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Benjamin Franklin’s Son Died Because Franklin Delayed Having Him Inoculated

Benjamin Franklin is arguably one of the smartest, innovative and most accomplished people of all time. I could go on and on about all that he did, but that would have nothing to do about what I want to point out here.

His son Francis Folger died in 1736, 15 years after smallpox inoculations proved effective during a 1721 smallpox epidemic in Boston. That same year Franklin criticized that method in his brother James’ newspaper, where he was an apprentice. In 1796 Edward Jenner created the world’s first vaccine and it was to combat smallpox. He derived the names vaccine and vaccination from variolae vaccinae, which denotes cowpox. Jenner’s vaccine was much more effective than the inoculations.

One of Franklin’s greatest regrets in his very active, imaginative and long life was not having his son inoculated, which was delayed due to a fever Franky had. Franklin wrote of his regret in his autobiography:

In 1736 I lost one of my sons, a fine boy of four years old, by the smallpox taken in the common way. I long regretted bitterly and still regret that I had not given it to him by inoculation. This I mention for the sake of the parents who omit that operation, on the supposition that they should never forgive themselves if a child died under it; my example showing that the regret may be the same either way, and that, therefore, the safer should be chosen.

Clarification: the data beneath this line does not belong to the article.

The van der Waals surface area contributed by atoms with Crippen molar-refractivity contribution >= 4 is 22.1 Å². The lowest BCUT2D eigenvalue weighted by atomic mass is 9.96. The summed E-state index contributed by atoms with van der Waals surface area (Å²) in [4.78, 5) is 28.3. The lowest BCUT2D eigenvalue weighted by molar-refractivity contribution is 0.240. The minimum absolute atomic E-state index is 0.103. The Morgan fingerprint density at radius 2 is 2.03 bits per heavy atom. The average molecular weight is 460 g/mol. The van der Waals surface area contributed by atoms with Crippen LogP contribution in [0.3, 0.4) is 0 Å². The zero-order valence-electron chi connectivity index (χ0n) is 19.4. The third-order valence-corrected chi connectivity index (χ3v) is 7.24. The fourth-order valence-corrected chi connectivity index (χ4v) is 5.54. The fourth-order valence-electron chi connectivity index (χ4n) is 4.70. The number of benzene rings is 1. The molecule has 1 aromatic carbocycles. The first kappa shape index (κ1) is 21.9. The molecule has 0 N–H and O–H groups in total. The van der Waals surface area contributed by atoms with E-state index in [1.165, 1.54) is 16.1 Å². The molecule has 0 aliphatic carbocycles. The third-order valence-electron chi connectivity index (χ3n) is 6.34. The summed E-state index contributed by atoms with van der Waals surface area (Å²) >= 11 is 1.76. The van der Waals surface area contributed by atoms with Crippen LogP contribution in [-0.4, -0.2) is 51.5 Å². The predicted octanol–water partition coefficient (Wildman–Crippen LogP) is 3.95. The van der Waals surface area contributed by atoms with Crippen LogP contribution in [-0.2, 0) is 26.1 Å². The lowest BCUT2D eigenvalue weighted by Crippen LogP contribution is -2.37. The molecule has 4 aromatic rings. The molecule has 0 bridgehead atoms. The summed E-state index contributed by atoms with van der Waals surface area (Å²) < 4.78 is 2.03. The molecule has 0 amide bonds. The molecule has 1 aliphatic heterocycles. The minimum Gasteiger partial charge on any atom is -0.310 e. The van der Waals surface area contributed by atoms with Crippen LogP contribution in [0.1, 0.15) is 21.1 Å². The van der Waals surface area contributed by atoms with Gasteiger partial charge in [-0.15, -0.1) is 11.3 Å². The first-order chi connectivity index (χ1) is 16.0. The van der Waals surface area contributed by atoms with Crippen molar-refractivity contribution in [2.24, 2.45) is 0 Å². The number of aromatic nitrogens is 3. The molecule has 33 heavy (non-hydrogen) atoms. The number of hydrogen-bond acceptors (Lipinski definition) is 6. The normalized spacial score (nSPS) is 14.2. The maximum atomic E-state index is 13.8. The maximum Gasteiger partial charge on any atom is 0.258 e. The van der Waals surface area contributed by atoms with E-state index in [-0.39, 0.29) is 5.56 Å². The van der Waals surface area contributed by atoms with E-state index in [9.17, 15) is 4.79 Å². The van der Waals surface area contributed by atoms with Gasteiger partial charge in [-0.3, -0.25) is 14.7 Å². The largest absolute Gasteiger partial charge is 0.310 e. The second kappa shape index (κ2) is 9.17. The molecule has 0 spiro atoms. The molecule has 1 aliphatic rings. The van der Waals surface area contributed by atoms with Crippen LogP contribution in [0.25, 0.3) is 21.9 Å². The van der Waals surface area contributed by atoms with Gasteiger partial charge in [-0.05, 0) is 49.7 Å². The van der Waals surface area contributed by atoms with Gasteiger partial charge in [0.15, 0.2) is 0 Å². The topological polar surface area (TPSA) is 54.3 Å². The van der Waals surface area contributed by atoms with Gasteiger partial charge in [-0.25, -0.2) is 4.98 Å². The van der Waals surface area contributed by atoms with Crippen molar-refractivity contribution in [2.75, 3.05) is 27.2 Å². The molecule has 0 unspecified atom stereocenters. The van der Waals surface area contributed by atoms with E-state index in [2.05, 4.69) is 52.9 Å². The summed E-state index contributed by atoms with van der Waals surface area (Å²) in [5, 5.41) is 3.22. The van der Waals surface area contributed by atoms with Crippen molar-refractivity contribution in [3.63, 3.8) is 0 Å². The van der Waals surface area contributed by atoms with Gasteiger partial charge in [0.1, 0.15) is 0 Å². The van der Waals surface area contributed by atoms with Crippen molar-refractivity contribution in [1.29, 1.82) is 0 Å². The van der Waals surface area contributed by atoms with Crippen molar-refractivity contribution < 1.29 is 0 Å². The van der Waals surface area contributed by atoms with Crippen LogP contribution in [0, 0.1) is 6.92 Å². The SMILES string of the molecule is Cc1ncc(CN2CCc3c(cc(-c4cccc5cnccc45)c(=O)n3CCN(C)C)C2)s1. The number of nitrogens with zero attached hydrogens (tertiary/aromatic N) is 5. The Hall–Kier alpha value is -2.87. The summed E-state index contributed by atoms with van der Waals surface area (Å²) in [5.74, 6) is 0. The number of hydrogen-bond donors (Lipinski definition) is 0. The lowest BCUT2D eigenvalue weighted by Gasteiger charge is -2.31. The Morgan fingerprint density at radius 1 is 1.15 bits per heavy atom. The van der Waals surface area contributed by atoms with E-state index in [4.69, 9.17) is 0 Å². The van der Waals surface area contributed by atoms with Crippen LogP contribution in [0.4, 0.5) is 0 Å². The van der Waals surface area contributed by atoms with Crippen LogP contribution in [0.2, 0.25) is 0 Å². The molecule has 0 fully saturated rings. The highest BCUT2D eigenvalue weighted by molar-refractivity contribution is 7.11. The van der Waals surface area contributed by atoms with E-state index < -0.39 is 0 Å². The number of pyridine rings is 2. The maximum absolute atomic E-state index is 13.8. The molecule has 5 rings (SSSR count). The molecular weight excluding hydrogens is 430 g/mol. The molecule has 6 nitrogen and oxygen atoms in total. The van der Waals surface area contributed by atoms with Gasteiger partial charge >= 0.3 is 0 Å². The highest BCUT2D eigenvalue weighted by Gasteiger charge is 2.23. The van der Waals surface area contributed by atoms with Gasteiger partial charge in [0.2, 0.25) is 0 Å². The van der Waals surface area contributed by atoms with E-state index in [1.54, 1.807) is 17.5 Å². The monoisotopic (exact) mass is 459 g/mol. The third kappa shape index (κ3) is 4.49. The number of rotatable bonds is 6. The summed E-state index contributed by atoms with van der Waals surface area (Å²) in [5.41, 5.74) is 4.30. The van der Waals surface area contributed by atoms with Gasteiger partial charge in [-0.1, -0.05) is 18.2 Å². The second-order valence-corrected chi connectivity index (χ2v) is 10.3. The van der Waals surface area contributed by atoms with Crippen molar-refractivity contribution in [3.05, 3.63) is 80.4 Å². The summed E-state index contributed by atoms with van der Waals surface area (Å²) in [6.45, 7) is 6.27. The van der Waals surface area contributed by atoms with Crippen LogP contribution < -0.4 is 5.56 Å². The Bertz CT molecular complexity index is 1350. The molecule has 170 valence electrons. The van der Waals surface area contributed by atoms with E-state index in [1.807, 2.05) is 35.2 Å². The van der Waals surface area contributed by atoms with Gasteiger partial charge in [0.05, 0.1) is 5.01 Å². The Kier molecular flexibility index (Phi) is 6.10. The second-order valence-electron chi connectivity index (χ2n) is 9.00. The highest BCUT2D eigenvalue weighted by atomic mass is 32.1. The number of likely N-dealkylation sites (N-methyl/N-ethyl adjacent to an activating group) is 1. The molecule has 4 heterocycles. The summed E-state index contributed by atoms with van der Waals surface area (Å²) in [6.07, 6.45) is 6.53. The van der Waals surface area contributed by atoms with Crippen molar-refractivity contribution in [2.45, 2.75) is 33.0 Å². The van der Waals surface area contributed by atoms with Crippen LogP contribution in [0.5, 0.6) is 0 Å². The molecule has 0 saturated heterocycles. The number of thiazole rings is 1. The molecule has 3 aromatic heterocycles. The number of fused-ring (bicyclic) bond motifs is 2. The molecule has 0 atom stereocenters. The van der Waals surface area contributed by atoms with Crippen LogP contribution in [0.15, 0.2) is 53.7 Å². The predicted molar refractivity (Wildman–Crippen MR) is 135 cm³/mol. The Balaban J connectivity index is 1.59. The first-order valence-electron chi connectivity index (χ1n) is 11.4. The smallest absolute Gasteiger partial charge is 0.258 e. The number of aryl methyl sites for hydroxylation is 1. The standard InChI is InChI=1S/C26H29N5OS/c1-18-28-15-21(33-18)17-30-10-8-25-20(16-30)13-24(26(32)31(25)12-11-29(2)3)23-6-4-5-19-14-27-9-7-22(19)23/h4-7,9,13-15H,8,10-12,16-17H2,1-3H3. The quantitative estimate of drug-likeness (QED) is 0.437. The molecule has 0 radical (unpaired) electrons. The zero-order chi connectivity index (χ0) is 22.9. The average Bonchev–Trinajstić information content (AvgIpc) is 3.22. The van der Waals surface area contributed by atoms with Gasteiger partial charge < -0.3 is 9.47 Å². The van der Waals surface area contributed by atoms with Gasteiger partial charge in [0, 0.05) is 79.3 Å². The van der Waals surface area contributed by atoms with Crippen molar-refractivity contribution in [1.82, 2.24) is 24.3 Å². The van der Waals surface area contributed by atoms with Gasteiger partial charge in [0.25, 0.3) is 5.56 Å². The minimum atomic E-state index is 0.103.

Benjamin Franklin

Following Franky’s death, Franklin espoused that inoculation was the safer way and became an outspoken supporter of inoculations.

Franklin’s other son, William, age six in 1736, presumably was inoculated and lived to age 83. However, he ended up living in London, having left the colonies in 1782 since he was a Loyalist supporting Britain and also engaging in terrorism against the revolutionaries.

For more information about Benjamin Franklin, you should read his autobiography or one of the many biographies about him.

If you have any tax, business, financial, leadership or management issues you want to discuss, please do not hesitate to contact me at [email protected].

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